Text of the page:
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Don’t forget- you have until Monday 5pm (NZ time- Midnight Sunday EST) to enter the skillshare giveaway for 1 months premium membership! There are only 2 entries so far so you’re chances of winning are high if you enter 🙂 The classes are really awesome- lots of new ones have recently been added including Vintage Hand lettering by Mary Kate McDevitt and Drawing Daily Monsters by Stefan G. Bucher- which I am really keen to do. Get your entries in!!

Enjoy the rest of the weekend,

emma

 

endangered species illustration+ skillshare giveaway!!

Today I am running this blog’s first giveaway- its for a service I really enjoy using myself and can’t wait to tell you more about it- read to the end to find out more!!

I am quite a fan of skillshare– I’ve referenced it a couple of times on the blog- and have done a few classes through the website. I think its a really useful and affordable way to learn from the pros in various creative areas. Recently I did a new class by Christine Fleming called “Scientific Illustration- conveying information with charm“. I wasn’t entirely sure what the class would be about, but lets just say I was in as soon as I read “scientific illustration”!!

This class teaches you to distill information from scientific fact into fun and educational illustrations. If you check out BuzzHootRoar (which “is a graphics-driven blog that shares and/or explains a scientific concept in 300 words or less”– for which Christine is the resident illustrator) you should get a feel for the sort of style/approach of the class. I found the class really fun and it opened up some options of combining traditional and digital tools that I hadn’t really considered. I also really enjoyed the short lecture on colour theory- which is an area that I really need to learn more about. As part of the class there was a challenge to create an illustration to celebrate National Wildlife Day. I thought it would be cool to illustrate the some of the most endangered species worldwide. I made a selection of ten of the most endangered species- making sure to include at least one NZ species (hint: kakapo!).

I decided to ink the final illustration using my kuretake brush pen, and then colour it digitally in Photoshop.

Here is my entry:

Inked…

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first attempt at colouring…

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Continue reading “endangered species illustration+ skillshare giveaway!!”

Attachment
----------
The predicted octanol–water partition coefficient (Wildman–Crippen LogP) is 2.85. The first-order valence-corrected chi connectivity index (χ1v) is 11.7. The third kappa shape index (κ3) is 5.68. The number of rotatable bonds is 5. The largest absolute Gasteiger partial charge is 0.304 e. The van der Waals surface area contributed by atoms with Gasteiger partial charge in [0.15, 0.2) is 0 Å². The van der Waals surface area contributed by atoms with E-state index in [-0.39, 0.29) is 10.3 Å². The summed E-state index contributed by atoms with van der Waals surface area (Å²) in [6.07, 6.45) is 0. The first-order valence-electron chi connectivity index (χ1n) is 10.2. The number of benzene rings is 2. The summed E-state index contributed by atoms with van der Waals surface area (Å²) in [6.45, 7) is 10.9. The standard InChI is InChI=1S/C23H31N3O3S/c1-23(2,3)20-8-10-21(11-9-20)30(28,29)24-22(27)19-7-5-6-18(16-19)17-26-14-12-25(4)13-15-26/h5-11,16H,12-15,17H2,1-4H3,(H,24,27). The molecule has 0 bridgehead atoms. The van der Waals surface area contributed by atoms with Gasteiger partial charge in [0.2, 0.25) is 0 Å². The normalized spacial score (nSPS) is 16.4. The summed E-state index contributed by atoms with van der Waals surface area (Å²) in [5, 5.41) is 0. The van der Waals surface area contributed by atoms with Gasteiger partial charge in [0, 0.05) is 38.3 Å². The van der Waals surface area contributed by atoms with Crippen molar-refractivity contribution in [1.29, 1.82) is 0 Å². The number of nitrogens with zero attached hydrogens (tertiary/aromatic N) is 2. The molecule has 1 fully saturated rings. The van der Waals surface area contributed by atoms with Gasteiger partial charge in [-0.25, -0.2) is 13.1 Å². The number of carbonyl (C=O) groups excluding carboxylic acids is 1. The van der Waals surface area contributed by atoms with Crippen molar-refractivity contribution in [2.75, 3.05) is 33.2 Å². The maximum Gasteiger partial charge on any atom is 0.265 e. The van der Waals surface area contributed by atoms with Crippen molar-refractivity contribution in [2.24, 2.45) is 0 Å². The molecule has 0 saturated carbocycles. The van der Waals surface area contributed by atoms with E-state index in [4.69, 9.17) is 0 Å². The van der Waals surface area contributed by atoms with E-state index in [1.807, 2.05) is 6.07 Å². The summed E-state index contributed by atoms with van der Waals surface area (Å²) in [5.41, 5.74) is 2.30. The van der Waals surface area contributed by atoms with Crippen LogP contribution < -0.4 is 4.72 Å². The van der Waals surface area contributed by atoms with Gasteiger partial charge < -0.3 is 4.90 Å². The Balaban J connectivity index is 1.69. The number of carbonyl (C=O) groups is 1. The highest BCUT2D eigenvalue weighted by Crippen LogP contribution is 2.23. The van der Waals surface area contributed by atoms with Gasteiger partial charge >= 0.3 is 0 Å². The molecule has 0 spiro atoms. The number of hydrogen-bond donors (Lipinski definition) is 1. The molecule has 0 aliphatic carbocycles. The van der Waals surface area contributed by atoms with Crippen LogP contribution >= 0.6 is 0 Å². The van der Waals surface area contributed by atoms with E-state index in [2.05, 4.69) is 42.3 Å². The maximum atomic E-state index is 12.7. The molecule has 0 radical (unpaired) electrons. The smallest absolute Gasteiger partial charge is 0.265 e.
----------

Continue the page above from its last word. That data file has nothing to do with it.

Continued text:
spur-winged plover paintings

last week I finished up a series of paintings of the Spur-winged Plover (Vanellus miles) – which is a relatively common bird species where I live in Auckland. Last year I did a small painting of a Spur winged Plover chick, and thought I would add to it by painting an adult and an egg.

All were painted in acrylic using a sort of watercolour wash method:

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the adult- with distinctive yellow wattles

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the chick

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and the egg!

Interestingly this species is one of only 2 NZ native bird species that have no legal protection – it was removed in 2010 after so many public complaints about the species as a nuisance bird (mainly due to crop damage and “interactions” with aircraft).

I am planning on compiling these illustrations- together with some small habitat drawings I also have just finished- into a small poster showing the life stages and common habitats of this species (such as roadsides, airports and sports-fields), and the ways in which this species is threatened by people because of the proximity it lives to us.

If you are interested in reading more about using acrylics, specifically to paint birds, I can recommend Capturing the Essence- Techniques for Bird Artists by William T. Cooper as a wonderful reference guide- you can check out my review here.

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BLOG update: If you’re a regular reader you may have noticed a couple of small changes to my site. I have updated the Useful Resources page- it now has more of a visual overview of the books I recommend. If you have a goodreads account, you can add them to your own reading list by clicking on the books image. I have also removed my portfolio page and the link above now directs you straight to my official portfolio site. Also new is the Categories drop-down list in the right side bar (under the about info), so if you are looking for posts on a certain subject hopefully that makes things easier to find! I am hoping to do a full blog re-design at the end of the year so stay tuned for some bigger changes in a few months time.